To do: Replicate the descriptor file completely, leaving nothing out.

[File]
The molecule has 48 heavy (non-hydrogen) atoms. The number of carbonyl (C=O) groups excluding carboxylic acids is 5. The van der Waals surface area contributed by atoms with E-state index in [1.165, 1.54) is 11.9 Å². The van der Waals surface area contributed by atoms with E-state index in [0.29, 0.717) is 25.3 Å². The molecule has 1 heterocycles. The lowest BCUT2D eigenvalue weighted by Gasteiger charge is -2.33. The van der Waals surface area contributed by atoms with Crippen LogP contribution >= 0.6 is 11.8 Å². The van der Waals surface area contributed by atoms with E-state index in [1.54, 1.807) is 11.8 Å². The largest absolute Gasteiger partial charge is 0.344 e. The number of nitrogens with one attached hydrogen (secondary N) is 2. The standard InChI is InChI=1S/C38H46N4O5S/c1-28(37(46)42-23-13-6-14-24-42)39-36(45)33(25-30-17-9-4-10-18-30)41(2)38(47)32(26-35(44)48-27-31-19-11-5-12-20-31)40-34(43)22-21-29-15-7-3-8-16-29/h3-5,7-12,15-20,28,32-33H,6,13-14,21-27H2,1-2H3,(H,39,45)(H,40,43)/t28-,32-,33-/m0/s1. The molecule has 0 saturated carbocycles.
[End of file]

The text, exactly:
The molecule has 48 heavy (non-hydrogen) atoms. The number of carbonyl (C=O) groups excluding carboxylic acids is 5. The van der Waals surface area contributed by atoms with E-state index in [1.165, 1.54) is 11.9 Å². The van der Waals surface area contributed by atoms with E-state index in [0.29, 0.717) is 25.3 Å². The molecule has 1 heterocycles. The lowest BCUT2D eigenvalue weighted by Gasteiger charge is -2.33. The van der Waals surface area contributed by atoms with Crippen LogP contribution >= 0.6 is 11.8 Å². The van der Waals surface area contributed by atoms with E-state index in [1.54, 1.807) is 11.8 Å². The largest absolute Gasteiger partial charge is 0.344 e. The number of nitrogens with one attached hydrogen (secondary N) is 2. The standard InChI is InChI=1S/C38H46N4O5S/c1-28(37(46)42-23-13-6-14-24-42)39-36(45)33(25-30-17-9-4-10-18-30)41(2)38(47)32(26-35(44)48-27-31-19-11-5-12-20-31)40-34(43)22-21-29-15-7-3-8-16-29/h3-5,7-12,15-20,28,32-33H,6,13-14,21-27H2,1-2H3,(H,39,45)(H,40,43)/t28-,32-,33-/m0/s1. The molecule has 0 saturated carbocycles.